(This article belongs to the Special Issue Animal Venom: Challenges and Perspectives in Drug Discovery)
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18 pages, 14434 KiB  
Article
The Potent Antitumor Activity of Smp43 against Non-Small-Cell Lung Cancer A549 Cells via Inducing Membranolysis and Mitochondrial Dysfunction
Toxins 2023, 15(5), 347; https://doi.org/10.3390/toxins15050347 - 19 May 2023
Viewed by 1231
Abstract
Research has been conducted to investigate the potential application of scorpion venom-derived peptides in cancer therapy. Smp43, a cationic antimicrobial peptide from Scorpio maurus palmatus venom, has been found to exhibit suppressive activity against the proliferation of multiple cancer cell lines. However, its [...] Read more.
Research has been conducted to investigate the potential application of scorpion venom-derived peptides in cancer therapy. Smp43, a cationic antimicrobial peptide from Scorpio maurus palmatus venom, has been found to exhibit suppressive activity against the proliferation of multiple cancer cell lines. However, its impact on non-small-cell lung cancer (NSCLC) cell lines has not been previously investigated. This study aimed to determine the cytotoxicity of Smp43 towards various NSCLC cell lines, particularly A549 cells with an IC50 value of 2.58 μM. The results indicated that Smp43 was internalized into A549 cells through membranolysis and endocytosis, which caused cytoskeleton disorganization, a loss of mitochondrial membrane potential, an accumulation of reactive oxygen species (ROS), and abnormal apoptosis, cell cycle distribution, and autophagy due to mitochondrial dysfunction. Additionally, the study explored the in vivo protective effect of Smp43 in xenograft mice. The findings suggest that Smp43 has potential anticarcinoma properties exerted via the inducement of cellular processes related to cell membrane disruption and mitochondrial dysfunction. Full article
(This article belongs to the Special Issue Animal Venom: Challenges and Perspectives in Drug Discovery)
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17 pages, 2702 KiB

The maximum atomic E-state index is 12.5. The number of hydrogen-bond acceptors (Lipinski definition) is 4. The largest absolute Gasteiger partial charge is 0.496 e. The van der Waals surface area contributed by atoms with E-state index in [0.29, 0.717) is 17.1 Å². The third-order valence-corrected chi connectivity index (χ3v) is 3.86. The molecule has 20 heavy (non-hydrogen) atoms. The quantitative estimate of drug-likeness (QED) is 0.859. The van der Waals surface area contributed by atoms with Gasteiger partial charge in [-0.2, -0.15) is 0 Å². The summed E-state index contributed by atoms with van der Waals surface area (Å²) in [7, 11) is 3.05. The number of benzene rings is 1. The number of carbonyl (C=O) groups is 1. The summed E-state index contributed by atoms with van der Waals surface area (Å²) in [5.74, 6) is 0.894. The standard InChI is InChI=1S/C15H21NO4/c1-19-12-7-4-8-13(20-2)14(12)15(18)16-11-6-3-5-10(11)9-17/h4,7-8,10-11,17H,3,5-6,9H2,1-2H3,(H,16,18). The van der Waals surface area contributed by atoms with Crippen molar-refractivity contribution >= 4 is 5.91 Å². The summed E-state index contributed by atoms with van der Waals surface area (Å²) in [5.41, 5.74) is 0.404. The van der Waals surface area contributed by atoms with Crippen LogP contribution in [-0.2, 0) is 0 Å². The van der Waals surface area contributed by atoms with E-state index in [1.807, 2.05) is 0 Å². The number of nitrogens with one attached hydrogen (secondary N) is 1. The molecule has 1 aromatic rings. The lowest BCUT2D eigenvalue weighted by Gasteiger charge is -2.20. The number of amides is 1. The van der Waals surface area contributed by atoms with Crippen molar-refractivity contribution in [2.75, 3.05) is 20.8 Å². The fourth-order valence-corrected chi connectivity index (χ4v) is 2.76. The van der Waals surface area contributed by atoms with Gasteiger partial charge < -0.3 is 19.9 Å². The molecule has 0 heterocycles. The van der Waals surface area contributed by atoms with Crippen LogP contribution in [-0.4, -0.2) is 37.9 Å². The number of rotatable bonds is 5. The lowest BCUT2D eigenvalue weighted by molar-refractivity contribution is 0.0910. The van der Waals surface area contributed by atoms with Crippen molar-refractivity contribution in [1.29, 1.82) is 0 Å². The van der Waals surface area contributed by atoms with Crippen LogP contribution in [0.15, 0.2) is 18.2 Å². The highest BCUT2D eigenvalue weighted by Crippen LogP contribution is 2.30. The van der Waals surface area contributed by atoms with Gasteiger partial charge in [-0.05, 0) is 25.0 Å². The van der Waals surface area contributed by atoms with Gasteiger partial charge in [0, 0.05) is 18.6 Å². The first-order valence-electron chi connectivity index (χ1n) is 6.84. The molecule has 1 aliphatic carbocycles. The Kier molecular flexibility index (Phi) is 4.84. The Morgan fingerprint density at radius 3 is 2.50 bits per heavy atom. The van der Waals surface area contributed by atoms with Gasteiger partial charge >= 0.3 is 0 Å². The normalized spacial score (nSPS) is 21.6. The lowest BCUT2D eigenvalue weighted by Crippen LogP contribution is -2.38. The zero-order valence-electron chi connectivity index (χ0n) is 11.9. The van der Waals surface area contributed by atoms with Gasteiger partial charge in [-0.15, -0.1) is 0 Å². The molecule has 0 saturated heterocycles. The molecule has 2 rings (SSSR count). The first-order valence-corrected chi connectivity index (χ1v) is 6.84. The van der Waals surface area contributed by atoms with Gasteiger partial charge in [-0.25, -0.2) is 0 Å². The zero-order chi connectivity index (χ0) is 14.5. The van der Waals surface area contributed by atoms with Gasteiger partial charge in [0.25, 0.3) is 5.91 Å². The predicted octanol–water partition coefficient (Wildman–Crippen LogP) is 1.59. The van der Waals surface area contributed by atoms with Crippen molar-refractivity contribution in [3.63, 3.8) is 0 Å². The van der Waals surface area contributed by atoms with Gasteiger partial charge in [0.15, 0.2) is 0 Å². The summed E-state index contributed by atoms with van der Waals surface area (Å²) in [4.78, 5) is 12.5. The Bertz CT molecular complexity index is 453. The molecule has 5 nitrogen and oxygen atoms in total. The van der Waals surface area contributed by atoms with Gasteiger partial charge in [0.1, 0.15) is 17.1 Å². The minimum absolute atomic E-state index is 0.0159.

Article
Brown Spider Venom Phospholipase-D Activity upon Different Lipid Substrates
Toxins 2023, 15(2), 109; https://doi.org/10.3390/toxins15020109 - 27 Jan 2023
Cited by 3 | Viewed by 1728
Abstract
Brown spider envenomation results in dermonecrosis, characterized by an intense inflammatory reaction. The principal toxins of brown spider venoms are phospholipase-D isoforms, which interact with different cellular membrane components, degrade phospholipids, and generate bioactive mediators leading to harmful effects. The Loxosceles intermedia phospholipase [...] Read more.
Brown spider envenomation results in dermonecrosis, characterized by an intense inflammatory reaction. The principal toxins of brown spider venoms are phospholipase-D isoforms, which interact with different cellular membrane components, degrade phospholipids, and generate bioactive mediators leading to harmful effects. The Loxosceles intermedia phospholipase D, LiRecDT1, possesses a loop that modulates the accessibility to the active site and plays a crucial role in substrate. In vitro and in silico analyses were performed to determine aspects of this enzyme’s substrate preference. Sphingomyelin d18:1/6:0 was the preferred substrate of LiRecDT1 compared to other Sphingomyelins. Lysophosphatidylcholine 16:0/0:0 was preferred among other lysophosphatidylcholines, but much less than Sphingomyelin d18:1/6:0. In contrast, phosphatidylcholine d18:1/16:0 was not cleaved. Thus, the number of carbon atoms in the substrate plays a vital role in determining the optimal activity of this phospholipase-D. The presence of an amide group at C2 plays a key role in recognition and activity. In silico analyses indicated that a subsite containing the aromatic residues Y228 and W230 appears essential for choline recognition by cation-π interactions. These findings may help to explain why different cells, with different phospholipid fatty acid compositions exhibit distinct susceptibilities to brown spider venoms. Full article